Climate Action Calendar

Challenge your community members to take climate action by designing a 22-day calendar!
Ages 5-14 / 45
min Activity
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  • Create a calendar that inspires people to take action to help protect and restore the environment 
  • Share their class’s calendar to a collaborative Book Creator bookshelf, and explore climate actions submitted by students around the world (located in the “Gallery” tab) 
  • Optionally, connect with another classroom over a live virtual exchange to share climate actions and stories with each other

Supporting Research

In order to mitigate students’ anxiety around climate change and foster a willingness to take action, researchers have identified the importance of educational programming in which students are empowered to lead personal actions and educate others about climate change. During this activity, educators should encourage students to practice perspective taking and collaboration to identify and exchange ideas for climate actions that they can take together.

To learn more about these skills, and how they promote students’ healthy growth and the development of empathy, please check out our Empathy Framework.


Activity Partners


  1. Introduce the activity by explaining: “Every year, on April 22nd, people from around the world come together to celebrate Earth Day! The goal of Earth Day is to reflect on how our actions impact the world around us, and how we can help protect and restore the environment. This year, our class is going to work on a calendar that features an action to complete each day in April leading up to Earth Day. Then, we’ll share the calendar with our community members and other students around the world to inspire them to join too!”

    Ask students to think of actions that help care for the planet, such as: 
    • Picking up trash 
    • Watering plants 
    • Eating less meat
    • Saying “no” to single-use plastic (e.g., water bottles and plastic utensils)
    • Using reusable grocery bags 

    Make a list of students’ responses on a physical or digital board that is visible to everyone. 
  2. Together, decide on 22 actions to include on your calendar! Try to choose ones that are easy and simple for people to complete without requiring too many materials. Use strategies such as dot-voting to ensure that all students have the opportunity to participate in the decision-making process.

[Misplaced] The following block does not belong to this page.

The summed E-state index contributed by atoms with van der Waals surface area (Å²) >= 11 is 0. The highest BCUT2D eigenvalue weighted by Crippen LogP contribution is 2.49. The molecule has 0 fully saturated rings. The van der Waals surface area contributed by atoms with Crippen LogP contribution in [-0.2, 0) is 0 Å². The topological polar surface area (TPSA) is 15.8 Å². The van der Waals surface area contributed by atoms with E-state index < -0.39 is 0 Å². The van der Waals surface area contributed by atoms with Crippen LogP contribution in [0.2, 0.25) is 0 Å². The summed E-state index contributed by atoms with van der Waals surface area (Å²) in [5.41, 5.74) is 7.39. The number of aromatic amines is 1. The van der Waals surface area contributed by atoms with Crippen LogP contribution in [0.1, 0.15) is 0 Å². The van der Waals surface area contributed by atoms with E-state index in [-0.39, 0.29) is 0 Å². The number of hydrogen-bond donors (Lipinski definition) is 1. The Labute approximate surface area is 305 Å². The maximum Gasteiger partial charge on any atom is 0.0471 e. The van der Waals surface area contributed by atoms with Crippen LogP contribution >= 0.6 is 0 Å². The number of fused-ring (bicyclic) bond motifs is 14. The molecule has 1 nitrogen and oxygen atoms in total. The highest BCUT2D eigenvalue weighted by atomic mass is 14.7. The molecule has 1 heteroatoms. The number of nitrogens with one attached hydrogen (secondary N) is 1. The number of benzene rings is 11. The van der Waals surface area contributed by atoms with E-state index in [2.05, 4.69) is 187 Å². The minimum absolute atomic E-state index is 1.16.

3. Once students have decided on the actions they want to include in their calendar, work together to design it! 

    For example, you can draw a calendar on a large piece of chart paper and ask each student to decorate a different square, or use a digital tool like Canva. Students should write down the action for each day, and add small symbols and pictures to help illustrate it! 
  4. After finishing your calendar, post it on a classroom wall so that students can follow along and track their progress. 

    Consider making copies and distributing them to other members of your school and local community so they can join too! 
  5. At the end of the 22-day challenge, invite students to share any reflections by asking the following questions: 
    • How did it feel to participate in this project, and know that your individual actions are helping to protect the planet? 
    • What climate action did you enjoy the most? Are there any actions that you can turn into a regular habit? 
    • Were there any climate actions that were challenging for you to complete? Why? 
    • How did participating in this project help you gain awareness about environmental issues and actions that can help address them? 
    • How can you continue encouraging other people (like your family, friends, and neighbors) to adopt more environmentally friendly habits? 

If students in both classes have individual devices (e.g., mobile phone, tablet, laptop, etc.)...

Use a platform such as Google Meet, Zoom, or Microsoft Teams which allows you to screen-share during a video call. 
One educator should set up the Kahoot! game and share the code with students in both classes by following this tutorial about using Kahoot! in a remote learning environment, and share their screen so everyone can follow along.

If students in either class don’t have individual devices...

Follow the same instructions above, with one educator starting the game and sharing their screen so both classes can follow along.  
Instead of students joining the game to answer the questions, they can hold up their fingers, call out their answer, or use a paper template to indicate their response.

If you prefer not using Kahoot!...

Use this document (Spanish version) to prompt students.